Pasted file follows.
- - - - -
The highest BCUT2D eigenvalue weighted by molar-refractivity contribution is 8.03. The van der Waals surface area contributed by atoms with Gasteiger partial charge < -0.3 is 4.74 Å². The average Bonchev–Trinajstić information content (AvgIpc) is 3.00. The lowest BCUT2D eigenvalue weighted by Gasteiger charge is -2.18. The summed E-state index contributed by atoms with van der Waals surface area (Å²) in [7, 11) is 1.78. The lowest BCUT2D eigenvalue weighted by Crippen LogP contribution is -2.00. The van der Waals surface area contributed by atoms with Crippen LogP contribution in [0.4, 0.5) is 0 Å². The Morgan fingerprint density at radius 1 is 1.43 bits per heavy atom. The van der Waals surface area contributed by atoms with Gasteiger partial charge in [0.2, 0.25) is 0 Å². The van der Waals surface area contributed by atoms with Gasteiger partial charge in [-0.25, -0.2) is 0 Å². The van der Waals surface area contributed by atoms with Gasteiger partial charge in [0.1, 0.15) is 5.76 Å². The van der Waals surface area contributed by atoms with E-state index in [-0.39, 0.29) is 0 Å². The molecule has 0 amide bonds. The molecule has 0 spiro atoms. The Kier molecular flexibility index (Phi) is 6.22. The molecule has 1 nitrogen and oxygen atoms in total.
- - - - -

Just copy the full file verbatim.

The highest BCUT2D eigenvalue weighted by molar-refractivity contribution is 8.03. The van der Waals surface area contributed by atoms with Gasteiger partial charge < -0.3 is 4.74 Å². The average Bonchev–Trinajstić information content (AvgIpc) is 3.00. The lowest BCUT2D eigenvalue weighted by Gasteiger charge is -2.18. The summed E-state index contributed by atoms with van der Waals surface area (Å²) in [7, 11) is 1.78. The lowest BCUT2D eigenvalue weighted by Crippen LogP contribution is -2.00. The van der Waals surface area contributed by atoms with Crippen LogP contribution in [0.4, 0.5) is 0 Å². The Morgan fingerprint density at radius 1 is 1.43 bits per heavy atom. The van der Waals surface area contributed by atoms with Gasteiger partial charge in [0.2, 0.25) is 0 Å². The van der Waals surface area contributed by atoms with Gasteiger partial charge in [-0.25, -0.2) is 0 Å². The van der Waals surface area contributed by atoms with Gasteiger partial charge in [0.1, 0.15) is 5.76 Å². The van der Waals surface area contributed by atoms with E-state index in [-0.39, 0.29) is 0 Å². The molecule has 0 amide bonds. The molecule has 0 spiro atoms. The Kier molecular flexibility index (Phi) is 6.22. The molecule has 1 nitrogen and oxygen atoms in total.